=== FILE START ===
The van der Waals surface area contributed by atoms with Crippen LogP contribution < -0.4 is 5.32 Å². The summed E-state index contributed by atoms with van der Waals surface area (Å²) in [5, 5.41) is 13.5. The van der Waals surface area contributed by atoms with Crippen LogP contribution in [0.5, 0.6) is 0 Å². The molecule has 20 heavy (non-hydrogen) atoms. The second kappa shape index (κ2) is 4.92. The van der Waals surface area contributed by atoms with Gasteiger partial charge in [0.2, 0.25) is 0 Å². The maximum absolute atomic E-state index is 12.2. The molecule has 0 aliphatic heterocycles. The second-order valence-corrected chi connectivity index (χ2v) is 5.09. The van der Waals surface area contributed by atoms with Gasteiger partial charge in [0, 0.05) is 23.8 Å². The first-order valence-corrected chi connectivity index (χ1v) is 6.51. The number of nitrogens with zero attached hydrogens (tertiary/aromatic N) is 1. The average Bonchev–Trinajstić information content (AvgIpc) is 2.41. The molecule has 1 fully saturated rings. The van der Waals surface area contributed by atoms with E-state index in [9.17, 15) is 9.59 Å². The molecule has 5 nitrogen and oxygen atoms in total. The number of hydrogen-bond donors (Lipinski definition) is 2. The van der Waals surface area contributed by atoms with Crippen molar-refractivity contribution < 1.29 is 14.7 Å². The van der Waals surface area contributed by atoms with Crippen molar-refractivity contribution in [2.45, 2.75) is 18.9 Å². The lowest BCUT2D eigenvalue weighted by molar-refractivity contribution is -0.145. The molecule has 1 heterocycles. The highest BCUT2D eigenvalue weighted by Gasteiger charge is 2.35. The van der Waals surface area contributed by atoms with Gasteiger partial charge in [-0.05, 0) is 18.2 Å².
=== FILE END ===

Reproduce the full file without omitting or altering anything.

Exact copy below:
The van der Waals surface area contributed by atoms with Crippen LogP contribution < -0.4 is 5.32 Å². The summed E-state index contributed by atoms with van der Waals surface area (Å²) in [5, 5.41) is 13.5. The van der Waals surface area contributed by atoms with Crippen LogP contribution in [0.5, 0.6) is 0 Å². The molecule has 20 heavy (non-hydrogen) atoms. The second kappa shape index (κ2) is 4.92. The van der Waals surface area contributed by atoms with Gasteiger partial charge in [0.2, 0.25) is 0 Å². The maximum absolute atomic E-state index is 12.2. The molecule has 0 aliphatic heterocycles. The second-order valence-corrected chi connectivity index (χ2v) is 5.09. The van der Waals surface area contributed by atoms with Gasteiger partial charge in [0, 0.05) is 23.8 Å². The first-order valence-corrected chi connectivity index (χ1v) is 6.51. The number of nitrogens with zero attached hydrogens (tertiary/aromatic N) is 1. The average Bonchev–Trinajstić information content (AvgIpc) is 2.41. The molecule has 1 fully saturated rings. The van der Waals surface area contributed by atoms with E-state index in [9.17, 15) is 9.59 Å². The molecule has 5 nitrogen and oxygen atoms in total. The number of hydrogen-bond donors (Lipinski definition) is 2. The van der Waals surface area contributed by atoms with Crippen molar-refractivity contribution < 1.29 is 14.7 Å². The van der Waals surface area contributed by atoms with Crippen molar-refractivity contribution in [2.45, 2.75) is 18.9 Å². The lowest BCUT2D eigenvalue weighted by molar-refractivity contribution is -0.145. The molecule has 1 heterocycles. The highest BCUT2D eigenvalue weighted by Gasteiger charge is 2.35. The van der Waals surface area contributed by atoms with Gasteiger partial charge in [-0.05, 0) is 18.2 Å².